Consciousness Blog 05 March 2011


Most humans consider that they behave (or not!) according to a code of morality, and most of them would also claim to be able both to describe key aspects of their morality and to predict their behaviour in a situation involving moral choices.

Study of the operation of consciousness throws a lot of doubt on this assertion of moral transparency on the part of humans, and recent research backs up the idea that moral behaviour may not be as understandable or predictable as people would like to pretend.

Rimma Teper, Michael Inzlicht, and Elizabeth Page-Gould of the University of Toronto Scarborough (UTSC) have published a study in Psychological Science, a journal of the Association of Psychological Science, which sets out to test the difference between moral forecasting and moral action. In this test, behaviour was more moral than predicted by participants; but lead author Teper says: "There has been other work that has shown the opposite effect—that people are acting less morally" than they forecast. And co-author Michael Inzlicht comments: "This time, we got a rosy picture of human nature. But the essential finding is that emotions are what drive you to do the right thing or the wrong thing."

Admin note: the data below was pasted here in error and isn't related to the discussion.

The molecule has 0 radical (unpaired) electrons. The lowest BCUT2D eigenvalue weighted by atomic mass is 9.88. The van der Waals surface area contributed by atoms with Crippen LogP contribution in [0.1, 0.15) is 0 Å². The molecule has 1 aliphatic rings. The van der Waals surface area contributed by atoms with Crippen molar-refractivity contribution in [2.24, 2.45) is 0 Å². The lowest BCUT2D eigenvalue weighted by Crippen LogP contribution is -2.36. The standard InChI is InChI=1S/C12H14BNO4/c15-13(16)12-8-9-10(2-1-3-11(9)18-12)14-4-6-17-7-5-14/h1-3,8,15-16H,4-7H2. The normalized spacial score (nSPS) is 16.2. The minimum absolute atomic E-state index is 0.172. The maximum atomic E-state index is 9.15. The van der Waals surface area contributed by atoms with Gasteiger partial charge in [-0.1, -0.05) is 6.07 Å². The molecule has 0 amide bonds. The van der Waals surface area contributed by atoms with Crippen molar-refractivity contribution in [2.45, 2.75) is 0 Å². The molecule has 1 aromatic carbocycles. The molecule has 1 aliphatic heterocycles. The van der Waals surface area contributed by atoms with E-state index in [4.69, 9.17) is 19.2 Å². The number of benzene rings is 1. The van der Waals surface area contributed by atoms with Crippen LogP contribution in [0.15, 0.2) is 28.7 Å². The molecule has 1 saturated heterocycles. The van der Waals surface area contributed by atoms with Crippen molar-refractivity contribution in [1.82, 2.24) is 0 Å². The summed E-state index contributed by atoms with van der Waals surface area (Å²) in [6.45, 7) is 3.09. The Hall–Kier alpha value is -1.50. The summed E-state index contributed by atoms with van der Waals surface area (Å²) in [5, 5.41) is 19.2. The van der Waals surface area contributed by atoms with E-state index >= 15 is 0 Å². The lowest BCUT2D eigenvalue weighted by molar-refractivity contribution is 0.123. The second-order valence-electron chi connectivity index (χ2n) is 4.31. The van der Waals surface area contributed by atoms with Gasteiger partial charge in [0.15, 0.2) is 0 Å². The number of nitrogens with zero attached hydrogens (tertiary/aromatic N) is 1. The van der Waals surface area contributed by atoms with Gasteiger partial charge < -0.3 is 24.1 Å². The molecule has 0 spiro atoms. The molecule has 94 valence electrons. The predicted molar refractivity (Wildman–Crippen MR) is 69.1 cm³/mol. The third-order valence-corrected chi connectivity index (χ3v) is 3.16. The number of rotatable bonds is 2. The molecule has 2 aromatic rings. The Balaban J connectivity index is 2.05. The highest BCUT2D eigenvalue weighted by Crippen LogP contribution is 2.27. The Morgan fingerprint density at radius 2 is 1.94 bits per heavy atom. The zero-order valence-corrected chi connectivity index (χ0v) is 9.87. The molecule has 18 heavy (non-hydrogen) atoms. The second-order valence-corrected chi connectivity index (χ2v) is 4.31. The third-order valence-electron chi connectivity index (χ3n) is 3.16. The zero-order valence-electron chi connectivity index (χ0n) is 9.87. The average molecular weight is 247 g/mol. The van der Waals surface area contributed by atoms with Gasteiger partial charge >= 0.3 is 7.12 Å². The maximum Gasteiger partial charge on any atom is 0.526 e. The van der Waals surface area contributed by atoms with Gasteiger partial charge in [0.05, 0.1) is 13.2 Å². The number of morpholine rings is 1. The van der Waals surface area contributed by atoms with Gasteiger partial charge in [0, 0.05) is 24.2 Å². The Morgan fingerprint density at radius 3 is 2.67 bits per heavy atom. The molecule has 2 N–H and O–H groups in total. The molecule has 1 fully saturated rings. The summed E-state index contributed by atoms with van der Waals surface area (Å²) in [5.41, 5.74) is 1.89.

"If the stakes were higher—say, the reward was $100—the emotions associated with that potential gain might override the nervousness or fear associated with cheating," says Teper. In future research, "we might try to turn this effect around" and see how emotion leads people to act less morally than they forecast.

But as Inzlicht says, the real message from this study is that emotions play a prominent role in the delivery of moral behaviour. In many situations only the most extreme emotions make themselves known to consciousness; instead, they normally do their work unfelt, and the subject will often be quite unaware of the role they have played in his behaviour (one case where it would be wrong to say 'her!).

Read more in Chapter Eight of Agent Human by Michael Bell, The Con of Consciousness; The Illusion of Individuality


 

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